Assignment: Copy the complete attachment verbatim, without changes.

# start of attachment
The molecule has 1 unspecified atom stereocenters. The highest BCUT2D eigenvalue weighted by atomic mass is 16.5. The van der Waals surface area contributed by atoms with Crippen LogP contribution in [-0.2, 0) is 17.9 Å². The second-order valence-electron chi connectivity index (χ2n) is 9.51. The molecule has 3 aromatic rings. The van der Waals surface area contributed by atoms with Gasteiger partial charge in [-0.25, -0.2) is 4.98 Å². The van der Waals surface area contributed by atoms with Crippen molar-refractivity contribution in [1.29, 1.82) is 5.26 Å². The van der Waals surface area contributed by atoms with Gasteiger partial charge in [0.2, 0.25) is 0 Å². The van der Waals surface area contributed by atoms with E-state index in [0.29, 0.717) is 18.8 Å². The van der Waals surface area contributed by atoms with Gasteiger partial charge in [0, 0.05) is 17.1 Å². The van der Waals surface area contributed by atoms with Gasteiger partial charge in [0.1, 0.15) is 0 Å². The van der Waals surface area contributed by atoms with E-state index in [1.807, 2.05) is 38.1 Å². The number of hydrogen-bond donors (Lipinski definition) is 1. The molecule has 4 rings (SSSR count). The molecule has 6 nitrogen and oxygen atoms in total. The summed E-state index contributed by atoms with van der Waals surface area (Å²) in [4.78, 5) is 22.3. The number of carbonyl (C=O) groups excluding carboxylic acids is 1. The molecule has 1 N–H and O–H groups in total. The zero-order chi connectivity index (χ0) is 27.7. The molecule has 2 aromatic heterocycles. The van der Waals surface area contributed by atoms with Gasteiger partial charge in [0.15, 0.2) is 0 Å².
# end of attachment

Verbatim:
The molecule has 1 unspecified atom stereocenters. The highest BCUT2D eigenvalue weighted by atomic mass is 16.5. The van der Waals surface area contributed by atoms with Crippen LogP contribution in [-0.2, 0) is 17.9 Å². The second-order valence-electron chi connectivity index (χ2n) is 9.51. The molecule has 3 aromatic rings. The van der Waals surface area contributed by atoms with Gasteiger partial charge in [-0.25, -0.2) is 4.98 Å². The van der Waals surface area contributed by atoms with Crippen molar-refractivity contribution in [1.29, 1.82) is 5.26 Å². The van der Waals surface area contributed by atoms with Gasteiger partial charge in [0.2, 0.25) is 0 Å². The van der Waals surface area contributed by atoms with E-state index in [0.29, 0.717) is 18.8 Å². The van der Waals surface area contributed by atoms with Gasteiger partial charge in [0, 0.05) is 17.1 Å². The van der Waals surface area contributed by atoms with Gasteiger partial charge in [0.1, 0.15) is 0 Å². The van der Waals surface area contributed by atoms with E-state index in [1.807, 2.05) is 38.1 Å². The number of hydrogen-bond donors (Lipinski definition) is 1. The molecule has 4 rings (SSSR count). The molecule has 6 nitrogen and oxygen atoms in total. The summed E-state index contributed by atoms with van der Waals surface area (Å²) in [4.78, 5) is 22.3. The number of carbonyl (C=O) groups excluding carboxylic acids is 1. The molecule has 1 N–H and O–H groups in total. The zero-order chi connectivity index (χ0) is 27.7. The molecule has 2 aromatic heterocycles. The van der Waals surface area contributed by atoms with Gasteiger partial charge in [0.15, 0.2) is 0 Å².